Founding of the IWW

Founding of IWW

THE PEOPLE JANUARY-FEBRUARY 2005 VOL. 114 NO. 5

THE CHICAGO MANIFESTO

In January 1905, a group of 26 men and one woman met "secretly" at the American Labor Union's headquarters in Chicago to draw up a manifesto and issue a call inviting trade unionists from across the country to gather at a larger meeting to be held in the same city the following June.

The stated aim of those who attended the Chicago Conference was to reorganize the American labor movement on industrial and revolutionary lines and to challenge the reactionary "pure and simple" trades unionism of the American Federation of Labor.

The Chicago, or Industrial Union, Manifesto that came out of the January conference led to the first, or constitutional, convention of the Industrial Workers of the World, held in Chicago from June 27 to July 8, 1905.

The January meeting that produced the Chicago Manifesto followed an earlier but smaller gathering held late in 1904 in the same location. It was that earlier meeting that issued the invitation to the January conference. Among other things, that invitation, dated Nov. 29, 1904, expressed the belief that "the working class political expression, through the Socialist ballot, in order to be sound, must have its economic counterpart in a labor organization builded as the structure of Socialist society, embracing within itself the working class in approximately the same groups and departments and industries that the workers would assume in the working class administration of the Co-Operative Commonwealth...."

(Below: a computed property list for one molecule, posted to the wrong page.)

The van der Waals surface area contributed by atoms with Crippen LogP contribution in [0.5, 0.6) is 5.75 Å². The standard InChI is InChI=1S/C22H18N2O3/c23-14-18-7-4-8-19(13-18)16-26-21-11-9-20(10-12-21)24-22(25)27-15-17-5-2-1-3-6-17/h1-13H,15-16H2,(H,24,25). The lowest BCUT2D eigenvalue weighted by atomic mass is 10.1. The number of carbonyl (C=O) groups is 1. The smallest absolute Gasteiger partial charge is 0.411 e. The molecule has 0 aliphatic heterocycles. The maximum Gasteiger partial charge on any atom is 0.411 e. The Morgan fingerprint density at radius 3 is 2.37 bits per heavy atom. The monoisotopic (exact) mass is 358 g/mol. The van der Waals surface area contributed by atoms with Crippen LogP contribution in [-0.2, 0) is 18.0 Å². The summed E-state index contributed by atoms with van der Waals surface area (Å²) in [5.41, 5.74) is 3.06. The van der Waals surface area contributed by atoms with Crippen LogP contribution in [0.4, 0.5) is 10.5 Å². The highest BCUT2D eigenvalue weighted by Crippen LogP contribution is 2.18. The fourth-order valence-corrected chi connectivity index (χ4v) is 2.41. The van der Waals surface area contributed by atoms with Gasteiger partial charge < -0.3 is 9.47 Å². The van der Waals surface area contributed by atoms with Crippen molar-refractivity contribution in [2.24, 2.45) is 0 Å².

This principle eventually would be embodied in the Preamble to the IWW's Constitution, which declared that the class struggle would continue "until all the toilers come together on the political, as well as on the industrial field...."

It is not our purpose here to review the controversy and struggle that grew out this provision of the IWW's original Constitution. We intend to return to that controversy, along with other questions pertinent to the class struggle and the state of the "labor movement" today, in future issues. For now, however, our purpose simply is to mark the 100th anniversary of the Chicago Manifesto by reprinting it, together with the report that Frank Bohn, the Socialist Labor Party's representative at the January 1905 conference, sent to the DAILY PEOPLE.

Both documents appear here exactly as originally printed, with only the most obvious typographical errors corrected. The "volcanic rumblings" mentioned by Bohn refers to several articles, some reprinted from other publications, reporting on the growing discontent among rank-and-file workers with the AFL's brand of "unionism" and on some of the early forebodings within the AFL bureaucracy, and among its Socialist Party friends, that a revolt was brewing. Two SP men who Bohn mentioned as being invited but refusing to attend the Chicago Conference were Max Hayes, editor of the CLEVELAND CITIZEN, and Victor Berger, editor of the Milwaukee-based SOCIAL-DEMOCRATIC HERALD.

The text of the manifesto as printed in the DAILY PEOPLE differs slightly from the text printed in the published proceedings of the first IWW convention. The differences are incidental, however, and it appears here just as it appeared in the DAILY PEOPLE on "Bloody Sunday," Jan. 22, 1905.